Austin: There are a lot of great street artists influencing people in public spaces. I think it’s important for people to have creative exercise, even if that only means responding to another person’s work.

Me: Any plans for the near future?
Austin: I have a few ideas for children’s stories that I would like to attempt. A vacation sounds nice too.

OK, speed round...
Me: What is the best color for painting?
Austin: There’s a color between robin’s egg blue and turquoise that I can’t get enough of.

Me: What is a topic you won't touch?
Austin: Horses.

Me: How much time do you paint on a weekly basis?
This varies quite a bit. Some days I won’t paint at all. Others I’ll paint for three to four hours. There’s a lot of ebb and flow.

Me: When are you the most productive?
Austin: I work best at night (11pm to 2am).

Me: OK. I can't think of anything else at the moment. Thanks.
Austin: Sure.

Austin at The Hammer


Craft Beer Catching on in Taiwan

We have our first Taiwan-based craft beer via the 23 Brewing Company at our The Hammer restaurant. It's called #1 Pale Ale. I mean to come back with a post about what we've been up to recently, and hopefully to more consistent blogging once the World Cup of soccer is over. It has been a bit of a hiatus I admit, and I admit missing contributing to Taiwan-related commentary. Talk to you soon. I have been trying to keep up at Facebook; I haven't stayed on top of things in the past year: goo.gl/MCSwaA


Chinese Spare Ribs

There has been response to my wife's recent FB post: "Self defense is the natural reaction to protect yourself if someone attack or intimidate you. I think that is the right way to fight back and face the problems, not just let it go or  swallow the the bully. I am glad you guys, truly friends, around me and to count on with. There is no word to express how grateful and thankful to what you guys did today. The bravery and justice is really touching e when I saw through my eyes..."

Okay, for starters, she actually has FB friends who are attacking her English. English isn't her first language. Those that are attacking live in Taiwan and are native speakers of English. If they were to pony up in Chinese, my wife would not take the same tact. I know that. She would simply read the comments and try to add to the dialogue in a polite way, as she is a polite person. She would not mock them as they mock her.

I am going to talk about what went down. A customer entered our restaurant last night. He had been drinking beer and spirits. He informed us that he wanted wine because he had gout, and couldn't take any more beer. A couple of bottles of vino later, he was on his way to Frankie's Pie Bar. Around twenty minutes later, he re-entered our fold. He was not a happy customer now. In fact, he was smashing down his fist on our bar and demanding justice from Frankie who, it seemed, had simply gotten tired of his tiresome behavior and given him the boot.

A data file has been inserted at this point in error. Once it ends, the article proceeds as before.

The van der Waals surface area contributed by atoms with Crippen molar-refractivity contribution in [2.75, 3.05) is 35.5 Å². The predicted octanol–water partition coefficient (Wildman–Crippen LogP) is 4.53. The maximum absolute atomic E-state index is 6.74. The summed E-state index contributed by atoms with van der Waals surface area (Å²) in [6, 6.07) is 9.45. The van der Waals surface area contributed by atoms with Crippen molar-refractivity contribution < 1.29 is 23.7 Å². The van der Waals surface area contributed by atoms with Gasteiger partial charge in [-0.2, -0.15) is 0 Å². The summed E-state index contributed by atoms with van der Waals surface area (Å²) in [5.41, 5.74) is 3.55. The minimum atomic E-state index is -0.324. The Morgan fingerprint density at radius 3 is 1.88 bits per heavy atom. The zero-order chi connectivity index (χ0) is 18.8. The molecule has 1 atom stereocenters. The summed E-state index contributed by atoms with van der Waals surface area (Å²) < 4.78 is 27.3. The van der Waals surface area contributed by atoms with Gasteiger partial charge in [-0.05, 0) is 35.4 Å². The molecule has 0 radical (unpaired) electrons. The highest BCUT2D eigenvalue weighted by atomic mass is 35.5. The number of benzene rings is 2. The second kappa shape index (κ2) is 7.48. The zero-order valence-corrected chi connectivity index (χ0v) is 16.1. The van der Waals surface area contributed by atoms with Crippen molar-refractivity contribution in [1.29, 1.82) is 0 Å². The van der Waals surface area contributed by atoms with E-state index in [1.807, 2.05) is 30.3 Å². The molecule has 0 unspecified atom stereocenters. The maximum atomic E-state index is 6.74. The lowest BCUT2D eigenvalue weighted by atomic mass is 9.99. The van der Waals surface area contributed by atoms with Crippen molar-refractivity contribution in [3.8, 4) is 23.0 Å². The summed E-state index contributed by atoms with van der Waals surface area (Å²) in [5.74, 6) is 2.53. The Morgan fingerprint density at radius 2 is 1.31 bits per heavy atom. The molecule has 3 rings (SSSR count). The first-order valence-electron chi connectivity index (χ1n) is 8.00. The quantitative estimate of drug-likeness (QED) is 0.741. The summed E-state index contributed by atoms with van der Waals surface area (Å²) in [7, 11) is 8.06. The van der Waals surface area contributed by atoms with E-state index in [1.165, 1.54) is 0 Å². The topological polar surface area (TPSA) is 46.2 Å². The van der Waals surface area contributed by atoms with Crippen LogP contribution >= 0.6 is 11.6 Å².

I was too busy to really pay attention. I did talk to him about chilling, and said if he had a problem with another outfit, why not bring it up there. Then I went about my business. About ten minutes later, he was on his back on the floor, kicking his feet around. Why? Because he had tried to slap an off-duty cop and had had his ass handed to him.

I don't really have a problem with this individual. He showed up two times tonight to apologize. He is stressed I will ban him from our establishment, but that won't happen just yet. He's just on thin ice; his appearance today can't hurt him in solidifying his position. People can be evil when they drink; it is as simple as that. 

Our restaurant is for people to relax. Leave the other stuff at the door.


The Scubar Opens Shop in Fulong, Taiwan

My friend Nigel is opening a restaurant / scuba diving shop in Fulong (福隆) this coming weekend. Festivities will get under way at noon, March 15. There is more information at his Facebook page: http://goo.gl/Yp5x0S

Besides being an obviously creative chef and qualified dive instructor, Nigel is also an engaging fellow. He has many stories to tell about his travels and is never short on anecdotes or advice.

I have written about Fulong before because I see it as one of the best beaches in Taiwan: http://goo.gl/awZ3nJ. The Scubar should only add to its charm.


Money Laundering in Taiwan

I plan to get back to blogging soon. At the moment, I am interested in cotton imports through Tamsui, Taiwan in the late 1870s and early 1880s. This is what the British Consul, Mr. T. Watters, writes on March 6, 1882: "Of the foreign imports, it is mainly in cotton goods and pig lead that there is an increase." Watters goes into detail later on, in the same report: "The Customs Returns do not distinguish between English and American cotton goods, and so it is not possible to write with confidence as to whether the import of British cotton goods has increased. Nor has any distinction of name made by the retailers and consumers. But I have been informed, on very good authority, that American cotton goods are fast becoming popular here, and that importation of them has grown quickly."

I was looking into technological advances that might explain advantageous progress on the part of the American cotton industry during the late part of the nineteenth century. But then it occurred to me: wouldn't the Brits have had access to the same developments? There is an interesting discussion in the Report on Cotton Production in the United States, written by Eugene W. Hilgard, Ph.D., in the service of the US Census Office in 1881, on how the alluvial flood plains created by the Mississippi River, specifically how the river has provided both minerals and irrigation to the region over the years, make the eastern states of the Deep South ideal for cultivation. I will get back to this at a later time as there is a lot of reading to do.